From Parts, to Lawsuits to Top Guitar Producer, Adversity has Been Schecter’s Greatest Asset.
Throughout the course of the industry, there are some guitar companies that have stayed true to their roots. But there is one that has gone through a multitude of changes in their structure, image, and legacy: Schecter Guitars.
Throughout the course of the guitar industry, there are some companies that have stayed true to their roots. Fender has always been known for their bolt-on, single-coil magical sound. Gibson brings a shorter-scaled humbucker sound into the mix with a whole lot of mahogany. Even a company like Gretsch is known for their impeccable semi- and fully-hollow electric guitars, jangling and ringing the night away. However, there is one guitar company that has gone through a multitude of changes in their structure, image, quality control, and legacy into the success it has become today.
Schecter Guitar Research, more commonly known as just Schecter, has become quite a prevalent modern guitar company in the past thirty years. Models such as the C-1 and C-6 are instantaneously recognized for their comfort and quality, and their roster of artists that are affiliated with Schecter is far than average. Legends such as Disturbed, Avenge Sevenfold, The Cure, Papa Roach, Prince, Stone Temple Pilots, Nevermore, and Black Label Society have all flocked to Schecter to use their professional instruments because they are extremely diverse and effective no matter what genre of music.
However, if I transported you back in time to 1976, you might not believe all of the aforementioned feats that Schecter are proud of today. Once you dust off your bell-bottoms of the intergalactic debris from time traveling, and after you feed your pet rock for the day we’re going to take a road trip to Van Nuys, California. David Schecter opened a repair shop with the name of Schecter Guitar Research. The shop built a multitude of guitar parts, ranging from guitar necks and bodies to bridges, pickups, and any electronic knick-knacks you might need. A few years into production, Schecter started supplying prominent guitar manufacturers, which was great for the surrounding guitar companies but David felt like there was a piece missing to this puzzle.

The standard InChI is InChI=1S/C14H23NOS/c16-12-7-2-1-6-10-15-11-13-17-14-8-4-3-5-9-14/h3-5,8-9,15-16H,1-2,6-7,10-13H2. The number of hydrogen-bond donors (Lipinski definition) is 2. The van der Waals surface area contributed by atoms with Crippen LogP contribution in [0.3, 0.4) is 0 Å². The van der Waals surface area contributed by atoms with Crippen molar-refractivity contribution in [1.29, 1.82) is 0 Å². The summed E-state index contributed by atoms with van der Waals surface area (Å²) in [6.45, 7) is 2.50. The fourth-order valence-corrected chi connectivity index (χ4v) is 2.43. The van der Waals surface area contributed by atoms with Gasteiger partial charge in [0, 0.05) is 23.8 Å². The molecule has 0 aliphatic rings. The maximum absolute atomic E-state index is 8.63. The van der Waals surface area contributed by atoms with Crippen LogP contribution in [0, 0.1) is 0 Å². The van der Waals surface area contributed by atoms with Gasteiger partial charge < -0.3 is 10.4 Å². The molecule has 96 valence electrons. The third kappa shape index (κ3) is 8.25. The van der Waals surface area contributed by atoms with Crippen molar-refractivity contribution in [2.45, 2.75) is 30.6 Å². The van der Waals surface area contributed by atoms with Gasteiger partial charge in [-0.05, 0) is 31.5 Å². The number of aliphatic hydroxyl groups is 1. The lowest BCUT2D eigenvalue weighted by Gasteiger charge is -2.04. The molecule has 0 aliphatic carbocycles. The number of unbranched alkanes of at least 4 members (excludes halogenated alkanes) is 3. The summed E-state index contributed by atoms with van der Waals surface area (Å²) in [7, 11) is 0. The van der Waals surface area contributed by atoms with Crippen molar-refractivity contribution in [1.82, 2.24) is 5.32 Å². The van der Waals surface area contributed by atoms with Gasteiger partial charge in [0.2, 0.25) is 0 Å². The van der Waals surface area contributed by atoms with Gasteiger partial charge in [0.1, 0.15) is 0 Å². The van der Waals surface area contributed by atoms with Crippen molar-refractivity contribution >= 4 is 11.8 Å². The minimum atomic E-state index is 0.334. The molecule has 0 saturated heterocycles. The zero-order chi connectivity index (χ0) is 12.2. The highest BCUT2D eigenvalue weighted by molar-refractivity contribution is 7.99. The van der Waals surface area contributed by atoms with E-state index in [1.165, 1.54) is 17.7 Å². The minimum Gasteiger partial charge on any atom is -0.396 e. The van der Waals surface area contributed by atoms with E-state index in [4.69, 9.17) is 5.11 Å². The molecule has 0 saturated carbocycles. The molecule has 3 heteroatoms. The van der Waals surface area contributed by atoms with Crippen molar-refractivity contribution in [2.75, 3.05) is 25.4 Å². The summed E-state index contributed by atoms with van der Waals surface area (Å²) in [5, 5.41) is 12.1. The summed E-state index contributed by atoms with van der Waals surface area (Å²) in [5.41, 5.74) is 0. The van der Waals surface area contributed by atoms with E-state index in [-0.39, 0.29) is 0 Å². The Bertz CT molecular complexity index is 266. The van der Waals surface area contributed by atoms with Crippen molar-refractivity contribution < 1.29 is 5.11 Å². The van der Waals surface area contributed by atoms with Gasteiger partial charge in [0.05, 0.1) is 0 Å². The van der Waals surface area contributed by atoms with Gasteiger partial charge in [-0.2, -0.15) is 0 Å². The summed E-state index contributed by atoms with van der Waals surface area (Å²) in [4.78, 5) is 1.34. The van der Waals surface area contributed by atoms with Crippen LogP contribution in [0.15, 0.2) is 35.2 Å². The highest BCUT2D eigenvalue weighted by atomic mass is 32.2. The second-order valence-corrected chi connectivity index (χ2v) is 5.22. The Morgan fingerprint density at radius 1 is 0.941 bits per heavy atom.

In 1979, for the first time Schecter took all of the supplies they were providing to the world around them and offered their own fully assembled guitars. For four years Schecter’s Custom Shop, which were known for their superb quality but for such a small shop it was hard to keep up with their building demand. In 1983, a panel of Texan investors who wanted to support David’s dream while also build upon Schecter’s success and character to create a household brand bought Schecter Guitar Research. There was one small problem though, that would prove detrimental to the short-term future for Schecter.
Since they were a parts company from the get-go, Schecter’s designs were never a big deal because they were providing quality parts to small companies. Once the investors moved Schecter to Dallas, production was full steam ahead. In 1984 at the Winter NAMM Show, Schecter unveiled twelve brand new guitars and basses. The only problem? All of their guitars included what is now referenced as “lawsuit” headstocks. Since they started as a parts company, Fender allowed Schecter to use the Strat and Telecaster headstock shapes. However, use of these iconic shapes was never discussed when the now Dallas-based company when full production mode. The lawsuit that emerged from this hit Schecter hard; so hard that in early ’87 Schecter had to close their doors and stop production altogether.